but his friends – they’re not just hurt. they are, but also they’re now up doing an extra hour of homework and studying every night. all of them get held in for recess at some point. their grades get docked for things that chester doesn’t get in trouble for. and honestly, they’re so busy and stressed just trying to pass and not get unfairly held back that they don’t have time to worry about chester’s hurt feelings. after all, he didn’t worry about theirs when he voted for mrs. grady. he decided that his own self-interest and field trip was more important than their ability to go the year without stress and with fair treatment, so they’ve decided to protect themselves by only being friends with people who they can trust to be in their corner, who help them achieve their goals, rather than making it harder for them to succeed and be treated fairly.
chester goes on the field trip. he has a great time. he gets a leg-up on his next year’s coursework.
three of his former friends manage to pass the class. one of them fails, despite the fact he would’ve passed easily under mr. malley. one of them ends up sick for half the summer because she worked herself to the bone all year just to pass. one of them only passed because he changed the way he behaved just to get in mrs. grady’s good books. one of them passed but with such low grades that she now can’t make it into the advanced-track classes she was gunning for, which has a snowball effect for which track of classes she’s allowed to take in high-school, and eventually which college she gets into.
what matters isn’t if chester was right or wrong for voting for mrs. grady. what matters isn’t whether his friends are right or wrong for not wanting to be his friend anymore. the point is that when people act purely and predominately in self-interest, to the detriment of the more pressing needs of those they purport to care about, there are consequences, and there is a reciprocity to that lack of empathy and care.
why should i be close with someone i can’t trust to have my back? if your field trip matters more than my well-being and my ability to pass this class, then you’re probably not someone i can rely on to have my back in other situations either.
for many marginalized individuals, keeping our distance from those who vote for our oppressors isn’t done because of a difference of opinion. to steal a quote here: pineapple on pizza is a difference of opinion, voting isn’t. votes with consequences to society in this way aren’t abstract. they have far-reaching consequences for our security, well-being (mental and economic), and long-term capacity for success.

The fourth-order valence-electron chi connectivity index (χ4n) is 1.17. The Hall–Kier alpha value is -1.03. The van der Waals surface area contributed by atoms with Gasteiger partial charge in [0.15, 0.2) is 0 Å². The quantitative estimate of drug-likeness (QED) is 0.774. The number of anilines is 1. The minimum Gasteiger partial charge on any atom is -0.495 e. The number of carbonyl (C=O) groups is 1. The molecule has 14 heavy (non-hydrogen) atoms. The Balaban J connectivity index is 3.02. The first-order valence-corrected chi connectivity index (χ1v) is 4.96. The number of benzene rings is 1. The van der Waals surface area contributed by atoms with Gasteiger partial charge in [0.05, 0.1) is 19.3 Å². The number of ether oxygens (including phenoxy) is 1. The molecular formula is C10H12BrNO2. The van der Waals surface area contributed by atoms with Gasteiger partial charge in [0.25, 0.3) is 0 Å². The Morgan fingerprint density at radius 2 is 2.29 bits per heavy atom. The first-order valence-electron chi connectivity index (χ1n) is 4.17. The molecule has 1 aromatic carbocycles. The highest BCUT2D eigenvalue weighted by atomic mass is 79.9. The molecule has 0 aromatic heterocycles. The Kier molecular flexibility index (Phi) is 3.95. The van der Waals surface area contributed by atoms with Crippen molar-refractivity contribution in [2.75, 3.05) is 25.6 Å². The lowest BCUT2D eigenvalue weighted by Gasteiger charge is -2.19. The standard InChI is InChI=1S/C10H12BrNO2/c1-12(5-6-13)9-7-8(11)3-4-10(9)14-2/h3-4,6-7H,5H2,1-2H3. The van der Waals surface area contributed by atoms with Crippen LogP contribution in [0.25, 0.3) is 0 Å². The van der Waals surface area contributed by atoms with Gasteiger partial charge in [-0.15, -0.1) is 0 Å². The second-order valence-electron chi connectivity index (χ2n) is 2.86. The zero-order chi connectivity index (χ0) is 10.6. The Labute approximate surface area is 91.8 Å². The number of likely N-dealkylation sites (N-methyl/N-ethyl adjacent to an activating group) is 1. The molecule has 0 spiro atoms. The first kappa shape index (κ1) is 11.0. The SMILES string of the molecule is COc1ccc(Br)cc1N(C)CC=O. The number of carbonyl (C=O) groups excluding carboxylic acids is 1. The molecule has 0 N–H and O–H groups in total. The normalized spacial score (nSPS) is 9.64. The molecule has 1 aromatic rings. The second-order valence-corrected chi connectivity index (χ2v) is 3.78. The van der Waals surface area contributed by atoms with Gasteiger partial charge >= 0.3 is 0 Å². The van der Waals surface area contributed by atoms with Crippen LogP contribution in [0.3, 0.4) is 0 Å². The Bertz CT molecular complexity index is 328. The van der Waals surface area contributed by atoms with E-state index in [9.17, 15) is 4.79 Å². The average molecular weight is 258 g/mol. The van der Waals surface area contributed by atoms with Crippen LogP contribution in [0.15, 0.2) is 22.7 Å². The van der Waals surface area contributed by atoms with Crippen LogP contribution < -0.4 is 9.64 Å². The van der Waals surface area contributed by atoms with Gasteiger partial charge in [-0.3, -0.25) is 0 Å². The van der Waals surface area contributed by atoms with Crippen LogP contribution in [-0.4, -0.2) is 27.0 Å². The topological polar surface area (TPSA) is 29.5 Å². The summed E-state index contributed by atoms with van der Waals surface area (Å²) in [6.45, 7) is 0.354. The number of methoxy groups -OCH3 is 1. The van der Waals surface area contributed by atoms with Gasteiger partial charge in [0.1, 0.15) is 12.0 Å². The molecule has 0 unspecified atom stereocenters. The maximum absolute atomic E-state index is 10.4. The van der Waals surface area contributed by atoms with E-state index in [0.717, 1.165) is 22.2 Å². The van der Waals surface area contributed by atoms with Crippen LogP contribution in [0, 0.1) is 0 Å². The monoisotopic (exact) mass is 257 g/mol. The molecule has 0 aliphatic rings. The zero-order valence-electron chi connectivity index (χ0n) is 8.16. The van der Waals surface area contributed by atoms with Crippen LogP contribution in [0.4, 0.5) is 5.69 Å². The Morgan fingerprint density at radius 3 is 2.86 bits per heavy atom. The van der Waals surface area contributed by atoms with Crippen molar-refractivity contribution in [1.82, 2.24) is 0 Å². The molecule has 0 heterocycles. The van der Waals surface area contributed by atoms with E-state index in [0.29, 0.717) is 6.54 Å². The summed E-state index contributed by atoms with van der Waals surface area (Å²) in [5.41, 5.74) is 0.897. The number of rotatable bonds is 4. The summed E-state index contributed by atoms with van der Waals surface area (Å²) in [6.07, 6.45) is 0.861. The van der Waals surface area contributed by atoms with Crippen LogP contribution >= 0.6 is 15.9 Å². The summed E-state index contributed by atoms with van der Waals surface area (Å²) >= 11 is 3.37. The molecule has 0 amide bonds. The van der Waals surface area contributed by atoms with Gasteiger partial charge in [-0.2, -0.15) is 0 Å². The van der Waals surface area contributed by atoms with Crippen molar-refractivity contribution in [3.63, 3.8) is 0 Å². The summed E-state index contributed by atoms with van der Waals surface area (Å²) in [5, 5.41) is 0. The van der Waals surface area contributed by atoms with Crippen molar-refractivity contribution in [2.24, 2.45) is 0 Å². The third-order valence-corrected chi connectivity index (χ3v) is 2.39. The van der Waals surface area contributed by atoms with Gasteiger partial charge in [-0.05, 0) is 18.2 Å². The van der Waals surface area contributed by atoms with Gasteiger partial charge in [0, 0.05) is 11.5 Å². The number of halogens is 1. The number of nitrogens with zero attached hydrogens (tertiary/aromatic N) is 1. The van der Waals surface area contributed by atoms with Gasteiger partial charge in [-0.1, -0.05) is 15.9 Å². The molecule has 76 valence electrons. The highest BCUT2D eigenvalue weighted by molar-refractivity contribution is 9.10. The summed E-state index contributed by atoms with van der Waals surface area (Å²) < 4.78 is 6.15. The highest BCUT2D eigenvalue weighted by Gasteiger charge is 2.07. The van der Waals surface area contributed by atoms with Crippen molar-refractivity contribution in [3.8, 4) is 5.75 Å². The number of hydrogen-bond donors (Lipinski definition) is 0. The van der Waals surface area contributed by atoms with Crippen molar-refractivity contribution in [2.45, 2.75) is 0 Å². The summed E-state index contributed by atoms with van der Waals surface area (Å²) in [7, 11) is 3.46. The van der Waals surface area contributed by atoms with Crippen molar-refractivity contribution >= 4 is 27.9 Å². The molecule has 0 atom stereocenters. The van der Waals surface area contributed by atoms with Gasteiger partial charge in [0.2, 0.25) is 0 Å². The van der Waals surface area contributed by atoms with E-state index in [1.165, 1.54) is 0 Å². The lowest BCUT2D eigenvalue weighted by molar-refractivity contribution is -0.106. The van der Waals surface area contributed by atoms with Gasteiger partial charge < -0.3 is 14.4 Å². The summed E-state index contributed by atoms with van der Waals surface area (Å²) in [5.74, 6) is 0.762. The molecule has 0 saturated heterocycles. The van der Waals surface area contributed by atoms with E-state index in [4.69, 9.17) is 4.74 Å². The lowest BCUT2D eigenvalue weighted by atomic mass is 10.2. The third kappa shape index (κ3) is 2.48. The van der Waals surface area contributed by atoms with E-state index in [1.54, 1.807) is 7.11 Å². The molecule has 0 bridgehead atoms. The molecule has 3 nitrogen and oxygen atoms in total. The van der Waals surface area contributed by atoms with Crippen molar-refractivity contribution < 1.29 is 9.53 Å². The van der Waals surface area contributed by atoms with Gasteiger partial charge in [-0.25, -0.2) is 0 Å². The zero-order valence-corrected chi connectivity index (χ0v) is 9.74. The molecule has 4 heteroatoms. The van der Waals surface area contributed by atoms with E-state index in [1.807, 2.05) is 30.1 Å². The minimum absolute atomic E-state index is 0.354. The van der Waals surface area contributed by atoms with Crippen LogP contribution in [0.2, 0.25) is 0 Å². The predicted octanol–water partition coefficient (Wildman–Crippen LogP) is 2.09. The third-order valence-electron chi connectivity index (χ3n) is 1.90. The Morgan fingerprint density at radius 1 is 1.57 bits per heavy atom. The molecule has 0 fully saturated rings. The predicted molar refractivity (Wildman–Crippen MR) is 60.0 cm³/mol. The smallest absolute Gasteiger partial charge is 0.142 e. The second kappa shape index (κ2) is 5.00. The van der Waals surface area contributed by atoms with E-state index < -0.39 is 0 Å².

imagine if chester had voted for mr. malley, and mr. malley got elected. now chester and his friends all stay friends. they’re all doing reasonably well in their studies. chester doesn’t get to go on that awesome field trip, but because they all have the time and energy, they manage to organize a trip for themselves anyway. it’s not the same, but they have fun, and learn something, and chester gets to enjoy it with all of his friends and not just the couple of top achievers in the class that mrs. grady would’ve picked for it.
and imagine if chester had voted for mr. malley, but mrs. grady still got selected by the majority of students. now chester hasn’t lost his friends. they’re still struggling, but because he’s close with them, he’s able to spend some of his time studying with them and helping them out to achieve better. he helps push back against mrs. grady’s unfairness, feeling empowered to do so because his friends gave him the green light to. through all of this, all of them pass with his help, and two of them even get to go on her exclusive field trip.
and if he’d voted for mrs. grady but mr. malley was elected? well, i bet his friends wouldn’t be happy, but they would possibly forgive him. they’d still be hurt though, because he did put his field trip above their education and well-being, but without the tangible consequence, people tend to move on easier.